Jack Gelber, whose early play ”The Connection” won three Obies, died Friday May 9 of a form of blood cancer. He was 71.
Gelber wrote a dozen other plays, worked as a theater director and taught young playwrights, actors and directors, but he is best known for ”The Connection,” written when he was 26, and which examined the life of drug addicts. It ran 722 perfs, became the signature piece of the Living Theater and included an uncredited Martin Sheen in a small but key role. In 1962, it was turned into a cutting-edge film by Shirley Clarke, with Gelber as scripter.
Other plays he wrote include “The Apple,” “Square in the Eye,” “The Cuban Thing” (which he also directed on Broadway), “Sleep,” “Barbary Shore” “Rehearsal” and “Dylan’s Line.”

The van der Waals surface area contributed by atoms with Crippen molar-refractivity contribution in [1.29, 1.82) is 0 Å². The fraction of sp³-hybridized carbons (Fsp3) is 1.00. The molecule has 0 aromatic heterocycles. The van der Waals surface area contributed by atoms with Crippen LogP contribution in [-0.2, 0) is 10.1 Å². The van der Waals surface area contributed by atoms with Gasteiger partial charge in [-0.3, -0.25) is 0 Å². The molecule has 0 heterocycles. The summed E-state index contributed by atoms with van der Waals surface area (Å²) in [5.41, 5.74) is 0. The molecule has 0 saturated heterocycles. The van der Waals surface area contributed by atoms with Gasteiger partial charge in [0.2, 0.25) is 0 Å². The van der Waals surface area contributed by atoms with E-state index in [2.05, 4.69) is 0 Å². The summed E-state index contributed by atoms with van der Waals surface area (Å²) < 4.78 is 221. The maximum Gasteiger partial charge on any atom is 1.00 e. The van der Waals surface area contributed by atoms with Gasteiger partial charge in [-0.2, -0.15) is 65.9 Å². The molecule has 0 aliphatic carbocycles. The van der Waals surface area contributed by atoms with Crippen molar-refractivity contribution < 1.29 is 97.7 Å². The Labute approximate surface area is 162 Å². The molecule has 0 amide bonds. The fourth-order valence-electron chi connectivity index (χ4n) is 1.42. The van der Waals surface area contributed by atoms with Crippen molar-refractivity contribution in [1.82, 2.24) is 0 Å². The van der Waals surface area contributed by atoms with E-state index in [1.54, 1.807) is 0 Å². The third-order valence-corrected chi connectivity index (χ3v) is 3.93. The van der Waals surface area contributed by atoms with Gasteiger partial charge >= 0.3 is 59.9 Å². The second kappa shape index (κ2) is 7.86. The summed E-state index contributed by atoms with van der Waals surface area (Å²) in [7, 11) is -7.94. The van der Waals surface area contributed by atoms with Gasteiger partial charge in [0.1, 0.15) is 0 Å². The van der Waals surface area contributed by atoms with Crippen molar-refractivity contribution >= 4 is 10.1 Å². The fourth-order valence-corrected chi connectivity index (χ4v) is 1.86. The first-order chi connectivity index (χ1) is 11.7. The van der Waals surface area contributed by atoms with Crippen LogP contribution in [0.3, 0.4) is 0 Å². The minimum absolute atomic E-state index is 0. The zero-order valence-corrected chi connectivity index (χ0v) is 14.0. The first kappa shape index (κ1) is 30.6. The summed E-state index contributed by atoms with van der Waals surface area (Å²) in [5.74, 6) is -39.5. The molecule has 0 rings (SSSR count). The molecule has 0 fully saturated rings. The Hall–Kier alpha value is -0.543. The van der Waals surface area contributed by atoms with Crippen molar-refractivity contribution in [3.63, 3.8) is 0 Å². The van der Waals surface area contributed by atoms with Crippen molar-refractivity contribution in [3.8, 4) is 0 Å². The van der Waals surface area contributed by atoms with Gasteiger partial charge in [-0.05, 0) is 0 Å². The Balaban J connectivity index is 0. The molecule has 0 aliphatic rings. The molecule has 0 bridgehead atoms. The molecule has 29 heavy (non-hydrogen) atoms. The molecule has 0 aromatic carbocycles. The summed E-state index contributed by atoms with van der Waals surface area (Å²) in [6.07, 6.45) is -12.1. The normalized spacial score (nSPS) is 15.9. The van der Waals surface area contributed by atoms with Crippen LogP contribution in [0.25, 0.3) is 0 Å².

Plays he directed include “The Kitchen,” “The Kid,” “Seduced” by Sam Shepard and “Farmyard.” His novel “On Ice” was published in 1964.
He taught at Columbia U., Brooklyn College and the New School U., even up to the evening before he died.
Chi native graduated from the U. of Illinois and moved to New York in the mid-1950s, where he basically remained, except for a time in Haiti.
Survivors include wife Carol, a son, a daughter and two brothers.